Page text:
The Samuel P. Harm Museum, The University of Florida. By: Taylor Hadden

A big core value in my life is family. My family is incredibly important to me, and despite our differences, we're always there for one another. Therefore the visual representation Kahlo creates in her portrait, especially knowing minor bits of her inner family relations, speaks to me on a personal level. I too have misunderstandings with my family, and there have been frequent bumps in the road throughout the years. Despite this turmoil, when it comes down to it, we are a tight family unit who'll show support for every member in the direst of moments. The art work instills feelings of grit and strength due to how it correlates with my own family. Therefore, seeing Frida Kahlo's portrait of her family further cemented my core value of family. Seeing that you can work through your family's opposing views and conflicts while still being a supportive backbone for one another demonstratesthat family is family by the end of the day.

Art and the Good Life

While ambulating through the Harn Museum, I was awaiting to see a piece that would represent an individual's good life in my own rite. Eventually, once in the Spotlight on Latin America exhibit, I came across a sculpture entitled Family by Agustin Cardenas. This sculpture beautifully illustrated the importance of sharing the good life. Family is an abstract sculpture portraying two parental figures joined together with a child seated on their laps. Personally, I believe that having support from family and friends is incredibly important in achieving a happy, fulfilled life. This piece is all about acting as a backbone for loved ones, protecting them from outside evils and showing compassion no matter the predicament. I know that in order to live out my good life, I need to share my experiences with those I love right by my side. I believe that Agustin Cardenas would hold the same values.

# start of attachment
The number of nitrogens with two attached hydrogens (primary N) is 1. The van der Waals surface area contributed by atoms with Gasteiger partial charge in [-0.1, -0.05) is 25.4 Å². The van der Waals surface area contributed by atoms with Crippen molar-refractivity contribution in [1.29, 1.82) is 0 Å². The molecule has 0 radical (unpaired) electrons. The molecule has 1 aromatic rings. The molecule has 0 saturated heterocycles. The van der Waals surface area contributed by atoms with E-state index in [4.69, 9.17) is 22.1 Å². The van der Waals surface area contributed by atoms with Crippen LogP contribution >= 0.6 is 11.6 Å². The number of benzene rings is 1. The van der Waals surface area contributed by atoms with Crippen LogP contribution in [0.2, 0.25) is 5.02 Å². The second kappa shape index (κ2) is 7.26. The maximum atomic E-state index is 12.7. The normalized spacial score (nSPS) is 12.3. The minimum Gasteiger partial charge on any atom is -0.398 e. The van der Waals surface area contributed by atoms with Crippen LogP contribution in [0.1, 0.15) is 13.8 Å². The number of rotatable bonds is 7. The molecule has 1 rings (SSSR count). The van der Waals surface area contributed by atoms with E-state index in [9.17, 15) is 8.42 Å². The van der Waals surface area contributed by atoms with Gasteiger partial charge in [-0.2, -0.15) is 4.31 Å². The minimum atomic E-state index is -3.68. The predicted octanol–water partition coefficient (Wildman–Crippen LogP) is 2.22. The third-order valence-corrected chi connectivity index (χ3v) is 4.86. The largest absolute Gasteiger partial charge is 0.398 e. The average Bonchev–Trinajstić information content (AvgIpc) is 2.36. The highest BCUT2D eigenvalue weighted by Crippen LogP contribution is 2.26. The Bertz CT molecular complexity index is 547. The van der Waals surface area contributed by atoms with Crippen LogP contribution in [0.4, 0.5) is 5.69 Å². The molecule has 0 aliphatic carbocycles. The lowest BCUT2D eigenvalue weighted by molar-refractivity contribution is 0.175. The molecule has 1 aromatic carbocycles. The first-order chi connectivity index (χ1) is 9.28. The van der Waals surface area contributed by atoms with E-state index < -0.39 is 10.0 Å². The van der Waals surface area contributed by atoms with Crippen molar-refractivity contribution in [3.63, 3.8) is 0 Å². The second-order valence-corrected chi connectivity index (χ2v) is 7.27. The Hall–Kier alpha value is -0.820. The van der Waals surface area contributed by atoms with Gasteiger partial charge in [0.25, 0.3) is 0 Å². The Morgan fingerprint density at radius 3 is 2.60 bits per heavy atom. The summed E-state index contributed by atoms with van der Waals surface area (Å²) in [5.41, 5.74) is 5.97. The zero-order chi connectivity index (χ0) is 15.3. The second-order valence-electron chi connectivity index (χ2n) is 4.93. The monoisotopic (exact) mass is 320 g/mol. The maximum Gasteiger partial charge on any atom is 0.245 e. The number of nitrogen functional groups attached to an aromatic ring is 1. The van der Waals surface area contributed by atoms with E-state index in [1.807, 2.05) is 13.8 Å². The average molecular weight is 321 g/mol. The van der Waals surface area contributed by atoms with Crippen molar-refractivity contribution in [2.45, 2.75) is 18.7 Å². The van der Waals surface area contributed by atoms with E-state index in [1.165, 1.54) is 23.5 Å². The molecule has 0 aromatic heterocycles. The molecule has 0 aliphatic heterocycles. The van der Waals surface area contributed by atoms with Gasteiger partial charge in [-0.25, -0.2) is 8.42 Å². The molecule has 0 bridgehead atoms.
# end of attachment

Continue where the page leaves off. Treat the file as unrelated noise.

The Samuel P. Hart Museum, The University of Florida. By: Meghan Lowry

This pieces evokes the theme of sharing the good life because it shows how the parental figures are tenderly surrounding their child with warm adoration and care. It not only communicates this theme materially through the physical structure of the abstract piece, but emotionally as well by evoking intense feelings within onlooking patrons. For me, I felt incredibly nostalgic looking at this piece, remembering when I was a little one looking up to my parents. I was able to see myself inĀ Family. Therefore, by communicating the theme in this manner, I gained a larger insight and greater appreciation for the theme of sharing the good life. Now, this theme is more pertinent to me than ever.